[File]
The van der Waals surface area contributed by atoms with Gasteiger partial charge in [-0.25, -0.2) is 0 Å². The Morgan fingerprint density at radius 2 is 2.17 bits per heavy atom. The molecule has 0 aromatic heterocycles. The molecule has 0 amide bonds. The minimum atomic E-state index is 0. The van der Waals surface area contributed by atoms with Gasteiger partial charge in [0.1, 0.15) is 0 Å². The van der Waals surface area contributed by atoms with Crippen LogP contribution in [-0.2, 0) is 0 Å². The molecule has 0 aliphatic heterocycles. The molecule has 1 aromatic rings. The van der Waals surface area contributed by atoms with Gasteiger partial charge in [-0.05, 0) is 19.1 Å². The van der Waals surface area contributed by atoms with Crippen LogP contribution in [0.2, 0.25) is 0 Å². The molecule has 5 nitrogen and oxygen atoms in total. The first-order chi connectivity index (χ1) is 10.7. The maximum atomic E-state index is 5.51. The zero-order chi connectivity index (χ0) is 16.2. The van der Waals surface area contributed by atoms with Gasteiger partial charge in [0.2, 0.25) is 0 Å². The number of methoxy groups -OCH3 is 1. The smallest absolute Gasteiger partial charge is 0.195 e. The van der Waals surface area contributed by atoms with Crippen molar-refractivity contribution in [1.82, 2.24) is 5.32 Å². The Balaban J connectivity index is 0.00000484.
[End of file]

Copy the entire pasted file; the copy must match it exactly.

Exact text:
The van der Waals surface area contributed by atoms with Gasteiger partial charge in [-0.25, -0.2) is 0 Å². The Morgan fingerprint density at radius 2 is 2.17 bits per heavy atom. The molecule has 0 aromatic heterocycles. The molecule has 0 amide bonds. The minimum atomic E-state index is 0. The van der Waals surface area contributed by atoms with Gasteiger partial charge in [0.1, 0.15) is 0 Å². The van der Waals surface area contributed by atoms with Crippen LogP contribution in [-0.2, 0) is 0 Å². The molecule has 0 aliphatic heterocycles. The molecule has 1 aromatic rings. The van der Waals surface area contributed by atoms with Gasteiger partial charge in [-0.05, 0) is 19.1 Å². The van der Waals surface area contributed by atoms with Crippen LogP contribution in [0.2, 0.25) is 0 Å². The molecule has 5 nitrogen and oxygen atoms in total. The first-order chi connectivity index (χ1) is 10.7. The maximum atomic E-state index is 5.51. The zero-order chi connectivity index (χ0) is 16.2. The van der Waals surface area contributed by atoms with Gasteiger partial charge in [0.2, 0.25) is 0 Å². The number of methoxy groups -OCH3 is 1. The smallest absolute Gasteiger partial charge is 0.195 e. The van der Waals surface area contributed by atoms with Crippen molar-refractivity contribution in [1.82, 2.24) is 5.32 Å². The Balaban J connectivity index is 0.00000484.